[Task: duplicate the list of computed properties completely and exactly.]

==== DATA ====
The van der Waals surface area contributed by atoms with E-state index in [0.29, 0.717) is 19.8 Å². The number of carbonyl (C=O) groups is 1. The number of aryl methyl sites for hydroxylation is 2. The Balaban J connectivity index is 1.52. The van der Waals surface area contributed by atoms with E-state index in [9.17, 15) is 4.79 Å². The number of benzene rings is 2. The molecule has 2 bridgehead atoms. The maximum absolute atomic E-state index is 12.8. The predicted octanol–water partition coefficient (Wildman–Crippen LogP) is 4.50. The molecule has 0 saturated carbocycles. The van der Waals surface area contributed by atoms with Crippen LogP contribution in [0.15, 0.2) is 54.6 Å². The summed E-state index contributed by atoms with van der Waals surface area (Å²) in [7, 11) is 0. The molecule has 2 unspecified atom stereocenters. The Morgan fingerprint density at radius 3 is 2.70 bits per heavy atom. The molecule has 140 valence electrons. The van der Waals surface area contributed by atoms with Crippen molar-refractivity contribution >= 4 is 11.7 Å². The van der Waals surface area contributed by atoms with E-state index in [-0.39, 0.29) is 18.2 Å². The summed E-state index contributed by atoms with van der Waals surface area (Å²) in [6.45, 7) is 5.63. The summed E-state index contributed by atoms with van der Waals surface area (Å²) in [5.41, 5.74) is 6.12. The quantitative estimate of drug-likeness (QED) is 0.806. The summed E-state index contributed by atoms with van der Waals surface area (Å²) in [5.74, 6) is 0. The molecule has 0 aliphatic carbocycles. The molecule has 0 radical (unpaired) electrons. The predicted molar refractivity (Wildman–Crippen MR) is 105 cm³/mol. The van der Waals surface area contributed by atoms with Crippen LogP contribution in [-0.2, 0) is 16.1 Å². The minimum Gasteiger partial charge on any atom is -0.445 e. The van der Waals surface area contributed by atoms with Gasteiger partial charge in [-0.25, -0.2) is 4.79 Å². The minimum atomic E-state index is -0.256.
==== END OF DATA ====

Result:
The van der Waals surface area contributed by atoms with E-state index in [0.29, 0.717) is 19.8 Å². The number of carbonyl (C=O) groups is 1. The number of aryl methyl sites for hydroxylation is 2. The Balaban J connectivity index is 1.52. The van der Waals surface area contributed by atoms with E-state index in [9.17, 15) is 4.79 Å². The number of benzene rings is 2. The molecule has 2 bridgehead atoms. The maximum absolute atomic E-state index is 12.8. The predicted octanol–water partition coefficient (Wildman–Crippen LogP) is 4.50. The molecule has 0 saturated carbocycles. The van der Waals surface area contributed by atoms with Crippen LogP contribution in [0.15, 0.2) is 54.6 Å². The summed E-state index contributed by atoms with van der Waals surface area (Å²) in [7, 11) is 0. The molecule has 2 unspecified atom stereocenters. The Morgan fingerprint density at radius 3 is 2.70 bits per heavy atom. The molecule has 140 valence electrons. The van der Waals surface area contributed by atoms with Crippen molar-refractivity contribution >= 4 is 11.7 Å². The van der Waals surface area contributed by atoms with E-state index in [-0.39, 0.29) is 18.2 Å². The summed E-state index contributed by atoms with van der Waals surface area (Å²) in [6.45, 7) is 5.63. The summed E-state index contributed by atoms with van der Waals surface area (Å²) in [5.41, 5.74) is 6.12. The quantitative estimate of drug-likeness (QED) is 0.806. The summed E-state index contributed by atoms with van der Waals surface area (Å²) in [5.74, 6) is 0. The molecule has 0 aliphatic carbocycles. The molecule has 0 radical (unpaired) electrons. The predicted molar refractivity (Wildman–Crippen MR) is 105 cm³/mol. The van der Waals surface area contributed by atoms with Crippen LogP contribution in [-0.2, 0) is 16.1 Å². The minimum Gasteiger partial charge on any atom is -0.445 e. The van der Waals surface area contributed by atoms with Gasteiger partial charge in [-0.25, -0.2) is 4.79 Å². The minimum atomic E-state index is -0.256.